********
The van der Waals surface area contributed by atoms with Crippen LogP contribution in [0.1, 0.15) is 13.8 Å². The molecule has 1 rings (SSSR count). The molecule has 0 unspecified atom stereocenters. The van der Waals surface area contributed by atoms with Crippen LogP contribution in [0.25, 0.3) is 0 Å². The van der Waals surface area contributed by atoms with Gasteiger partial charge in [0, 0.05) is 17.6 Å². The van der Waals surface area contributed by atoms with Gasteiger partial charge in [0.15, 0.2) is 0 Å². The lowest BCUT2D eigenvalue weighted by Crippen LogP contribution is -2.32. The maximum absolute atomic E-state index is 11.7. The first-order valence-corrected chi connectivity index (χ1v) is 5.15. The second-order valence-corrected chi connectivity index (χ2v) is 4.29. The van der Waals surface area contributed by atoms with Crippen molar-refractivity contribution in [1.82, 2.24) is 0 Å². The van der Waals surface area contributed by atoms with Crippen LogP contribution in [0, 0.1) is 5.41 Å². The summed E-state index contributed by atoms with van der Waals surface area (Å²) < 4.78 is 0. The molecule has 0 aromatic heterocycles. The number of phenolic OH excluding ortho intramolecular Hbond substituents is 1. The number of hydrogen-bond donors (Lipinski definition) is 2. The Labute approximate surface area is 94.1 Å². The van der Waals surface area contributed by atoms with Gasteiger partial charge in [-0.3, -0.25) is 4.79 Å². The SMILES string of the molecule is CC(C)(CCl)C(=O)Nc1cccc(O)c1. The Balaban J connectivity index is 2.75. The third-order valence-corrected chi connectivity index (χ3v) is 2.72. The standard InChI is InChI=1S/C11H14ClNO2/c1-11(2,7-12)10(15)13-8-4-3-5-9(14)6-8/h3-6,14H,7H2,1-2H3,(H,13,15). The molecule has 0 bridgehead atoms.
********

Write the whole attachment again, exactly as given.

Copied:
The van der Waals surface area contributed by atoms with Crippen LogP contribution in [0.1, 0.15) is 13.8 Å². The molecule has 1 rings (SSSR count). The molecule has 0 unspecified atom stereocenters. The van der Waals surface area contributed by atoms with Crippen LogP contribution in [0.25, 0.3) is 0 Å². The van der Waals surface area contributed by atoms with Gasteiger partial charge in [0, 0.05) is 17.6 Å². The van der Waals surface area contributed by atoms with Gasteiger partial charge in [0.15, 0.2) is 0 Å². The lowest BCUT2D eigenvalue weighted by Crippen LogP contribution is -2.32. The maximum absolute atomic E-state index is 11.7. The first-order valence-corrected chi connectivity index (χ1v) is 5.15. The second-order valence-corrected chi connectivity index (χ2v) is 4.29. The van der Waals surface area contributed by atoms with Crippen molar-refractivity contribution in [1.82, 2.24) is 0 Å². The van der Waals surface area contributed by atoms with Crippen LogP contribution in [0, 0.1) is 5.41 Å². The summed E-state index contributed by atoms with van der Waals surface area (Å²) < 4.78 is 0. The molecule has 0 aromatic heterocycles. The number of phenolic OH excluding ortho intramolecular Hbond substituents is 1. The number of hydrogen-bond donors (Lipinski definition) is 2. The Labute approximate surface area is 94.1 Å². The van der Waals surface area contributed by atoms with Gasteiger partial charge in [-0.3, -0.25) is 4.79 Å². The SMILES string of the molecule is CC(C)(CCl)C(=O)Nc1cccc(O)c1. The Balaban J connectivity index is 2.75. The third-order valence-corrected chi connectivity index (χ3v) is 2.72. The standard InChI is InChI=1S/C11H14ClNO2/c1-11(2,7-12)10(15)13-8-4-3-5-9(14)6-8/h3-6,14H,7H2,1-2H3,(H,13,15). The molecule has 0 bridgehead atoms.